Greg Peters, a Professor at Biola University, has an interesting article about current campus dating practices, and how different it is from how he and his wife got together. I thought it had some (funny and) helpful advice:
Getting Back to the (Dating) Basics
I spend most of my time working with undergraduate students, directing them academically through the Torrey Honors Institute or offering life and/or pastoral advice as they learn to navigate the oftentimes difficult and uncertain terrain of adulthood. I love what I do and I would not trade it for any other job. What I have noticed, however, in the nearly eight years that I have been teaching at Biola University and working with these undergraduates is that they tend to overthink certain areas of their life and none more so than romantic relationships. As I recently talked with one of my students about some relationship advice that she overheard me give when we were traveling together in Italy she said, “You should write a blog about this.” So, I am. Many who follow the “I Kissed Dating Goodbye” train will not like what I have to say nor will those who choose to think of romantic relationships only in terms of courtship as opposed to dating. But keeping in mind that I work with exceptionally heady students I offer the following advice.
I had not been working at Biola long when I heard the letters DTR mentioned in conversation. I had no idea what they stood for nor did I really care to know. Occasionally I would hear a student say something like, “Oh, they had a DTR last night and are no longer together.” Or, “They had a DTR and now they’re dating.” From comments like these I came to learn that whatever DTR meant it had something to do with relationships. After hearing about these DTRs multiple times I finally asked a student, “What does DTR mean?” It elicited quite a response – something between embarrassment and amusement. Come to find out, DTR means “Define the Relationship.” It’s the conversation that students have that makes or breaks a relationship. Now mind you, the relationship could still be in its infancy, just getting off the ground and the DTR in this context decides if it will go any further. In other cases the relationship could be two or three years old and might be getting to a point where the couple either gets engaged or decides to call it off. This conversation would also qualify as a DTR. If one person in a relationship decides that he/she wants to end of the relationship then they have to initiate a DTR, which leaves the other person wondering “what just happened.” Simply put a DTR is any conversation between two interested parties that either makes or breaks a relationship. Figuring this out made me feel that I had cracked some sort of a code, getting a better understanding of an undergraduate college student’s mind.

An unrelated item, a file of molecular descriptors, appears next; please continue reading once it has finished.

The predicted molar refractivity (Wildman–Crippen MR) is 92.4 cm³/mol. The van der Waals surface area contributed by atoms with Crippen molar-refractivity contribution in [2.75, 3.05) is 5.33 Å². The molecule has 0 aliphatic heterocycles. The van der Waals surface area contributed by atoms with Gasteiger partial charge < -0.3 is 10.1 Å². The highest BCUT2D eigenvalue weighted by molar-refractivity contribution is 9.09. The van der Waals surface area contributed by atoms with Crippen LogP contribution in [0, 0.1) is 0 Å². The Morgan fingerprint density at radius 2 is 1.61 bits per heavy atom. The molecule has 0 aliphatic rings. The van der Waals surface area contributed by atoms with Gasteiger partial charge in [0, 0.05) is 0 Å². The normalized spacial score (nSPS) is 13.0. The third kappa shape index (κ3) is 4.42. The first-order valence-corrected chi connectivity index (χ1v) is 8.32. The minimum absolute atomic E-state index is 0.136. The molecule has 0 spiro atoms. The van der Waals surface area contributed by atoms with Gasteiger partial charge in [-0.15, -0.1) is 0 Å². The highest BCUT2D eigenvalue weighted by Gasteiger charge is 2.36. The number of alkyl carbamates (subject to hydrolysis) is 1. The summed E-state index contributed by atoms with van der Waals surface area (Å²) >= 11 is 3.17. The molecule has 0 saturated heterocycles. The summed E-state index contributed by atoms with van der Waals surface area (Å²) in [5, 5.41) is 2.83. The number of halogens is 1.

Since then, however, I have learned that DTRs are really just lame excuses for overly intellectual students to avoid having to respond to their emotions. Whatever happened to the days when a young man and a young woman met one another, fell in like, fell in love and then got married? Whatever happened to “attraction” and why is everything reduced to a thought project? I’ve been happily married nearly nineteen years and, obviously, that’s the romantic relationship that I know the best. And, if I may humbly say, I also think that it has been a healthy and wholesome relationship since the day that we met. And, believe it or not, we never had a DTR or the equivalent of a DTR. This is how things happened: